As a leader, you still just think of yourself as you, for me I'm just me, right? But once I reached a certain level, I realized that when I was thinking out loud, people were either taking it as the direction, okay, we're going to go do this. Or if I was creatively problem-solving, sometimes it felt confusing to folks beneath me. And this really became very clear when I was in the Pentagon. And here's a funny story. We were visiting a base, and I wondered aloud why the doors were painted that color. And the next thing I had was a briefing on my calendar where people were explaining to me why the doors were painted that color. So that has only accelerated as a CEO leading people, the sphere within which one can do that creative banter thinking aloud becomes much, much smaller. And as a leader, I have had to become much more explicitly clear when a decision is made that we're moving out of versus we are still in brainstorming mode. So I would say some things very similar to my early years as a manager, just my passion for helping people grow and find a meeting in their lives and careers that link between lives and careers, and then some things have shifted in terms of how I manage and lead people.

Managing vs. Leading and Advice for Young CEOs

Mike Casey:

Give me a few sentences to distinguish between managing and leading. I like that you distinguish them. I'd like to hear your just two-three sentence difference definition of each.

Miranda Ballentine:

Yeah. This distinction between managing people and leading people is truly one that I'm still growing into, truth be told, in part because I am a leader who really as very passionate about the subject matter and the content. So I like to go deep into the content, which sometimes can feel to folks like managing in a way that is more hands-on, I would say, than what they would hope for from a CEO. So I see a leader as someone who is setting direction, someone who is building culture, driving inspiration and vision, driving the North Star, where managers are more in the details of the day-to-day work, that the staff are doing, looking at deadlines, tracking deadlines, holding people accountable to deadlines. And certainly, as CEBA has grown in the last year, for example, we have really built out our Vice President tier. And as that Vice President tier has built out at CEBA, I have had to hand more and more of the day-to-day management of the organization to the leadership team, to the Vice Presidents, and really focus more on leading the troops, finding the North star, linking the work to the big vision and the outcomes we're trying to achieve. So that's how I would describe the distinction, at least as I see it.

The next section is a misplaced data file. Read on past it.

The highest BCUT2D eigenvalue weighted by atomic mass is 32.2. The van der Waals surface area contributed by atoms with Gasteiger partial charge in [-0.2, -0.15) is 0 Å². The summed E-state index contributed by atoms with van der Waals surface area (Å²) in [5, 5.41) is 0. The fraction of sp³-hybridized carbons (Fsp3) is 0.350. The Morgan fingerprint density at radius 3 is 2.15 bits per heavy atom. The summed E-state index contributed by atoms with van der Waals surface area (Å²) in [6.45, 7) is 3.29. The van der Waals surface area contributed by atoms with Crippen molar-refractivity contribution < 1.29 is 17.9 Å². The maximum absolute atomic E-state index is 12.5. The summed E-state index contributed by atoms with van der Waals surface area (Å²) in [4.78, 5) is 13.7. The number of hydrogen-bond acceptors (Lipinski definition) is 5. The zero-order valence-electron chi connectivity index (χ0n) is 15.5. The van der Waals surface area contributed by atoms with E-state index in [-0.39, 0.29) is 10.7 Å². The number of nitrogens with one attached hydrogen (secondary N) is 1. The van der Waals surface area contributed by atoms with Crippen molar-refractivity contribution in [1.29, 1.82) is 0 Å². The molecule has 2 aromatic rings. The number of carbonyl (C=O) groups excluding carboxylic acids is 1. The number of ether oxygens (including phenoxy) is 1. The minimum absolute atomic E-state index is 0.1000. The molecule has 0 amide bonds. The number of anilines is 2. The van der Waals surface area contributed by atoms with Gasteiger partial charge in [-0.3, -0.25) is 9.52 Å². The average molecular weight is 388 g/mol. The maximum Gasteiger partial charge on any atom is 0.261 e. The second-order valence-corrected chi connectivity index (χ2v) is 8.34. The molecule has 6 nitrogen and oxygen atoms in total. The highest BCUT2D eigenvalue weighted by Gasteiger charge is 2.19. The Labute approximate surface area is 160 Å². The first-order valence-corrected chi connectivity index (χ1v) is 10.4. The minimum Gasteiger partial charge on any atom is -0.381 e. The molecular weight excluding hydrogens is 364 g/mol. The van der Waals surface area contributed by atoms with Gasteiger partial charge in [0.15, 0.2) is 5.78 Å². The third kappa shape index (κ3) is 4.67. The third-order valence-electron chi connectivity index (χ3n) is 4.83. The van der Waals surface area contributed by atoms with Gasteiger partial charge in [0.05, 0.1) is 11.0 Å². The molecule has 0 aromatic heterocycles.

Mike Casey:

What advice would you have for young CEOs in their first CEO job, whether it's .org or .com, what advice do you have for them?

Miranda Ballentine:

So the one other thing I would add about leading an organization as a CEO, in addition to the culture, the vision, the strategy, there are two other important components. One is resourcing, and the second is problem-solving. The more senior you get in the organization, the bigger the problems that come to you. If they're small problems, people in the manager, director, and vice president tiers solve them.
So those would be the other two things that I would add to that distinction between managing and leading. Well, as it happens, Mike, I will be talking to a classroom of freshman and sophomore students tomorrow at my nephew's college in Asheville, North Carolina.

So I'm really looking forward to it. And now you've teed me up for that discussion.

Mike Casey:

Nice, nice.

Miranda Ballentine:

What I always like to tell young people who are thinking about entering a career in clean energy, a career in corporate sustainability, is first and foremost, I think one of the most important pieces of self-knowledge that you can glean early in your career is whether you are more of an entrepreneur or whether you are more of an intrapreneur. They have very different skill sets. And certainly, in college, there's a lot of celebration of entrepreneurship. You can join entrepreneur clubs, you can take classes on entrepreneurship. Everyone celebrates people having startups. There's very little discussion even in colleges today about being an intrapreneur. And the skillsets required to influence and persuade and move big systems, both types of leaders in the clean energy sustainability, climate change movement are absolutely critical.

We need intrapreneurs breaking glass, building new things, coming up with wild and crazy ideas. And it is those large existing institutions, whether it's massive companies like Walmart or massive government agencies like the Department of Defense or big universities, just the number of zeros behind the impact that they can have when you can move those big ships is really astronomical. So, I mentioned before about my mentor, Kim Saylors-Laster, and the influence and persuasion that it took when no other companies had done rooftop solar power purchase agreements when no other big companies had set supply chain Scope 3 greenhouse gas emission reduction targets, for her to navigate the system of lawyers, the general counsels, the contracting agents, the chief financial officer, it's a different skill set. And yet when you can move these big companies as an intrapreneur, it's really astounding the level of impact you can have.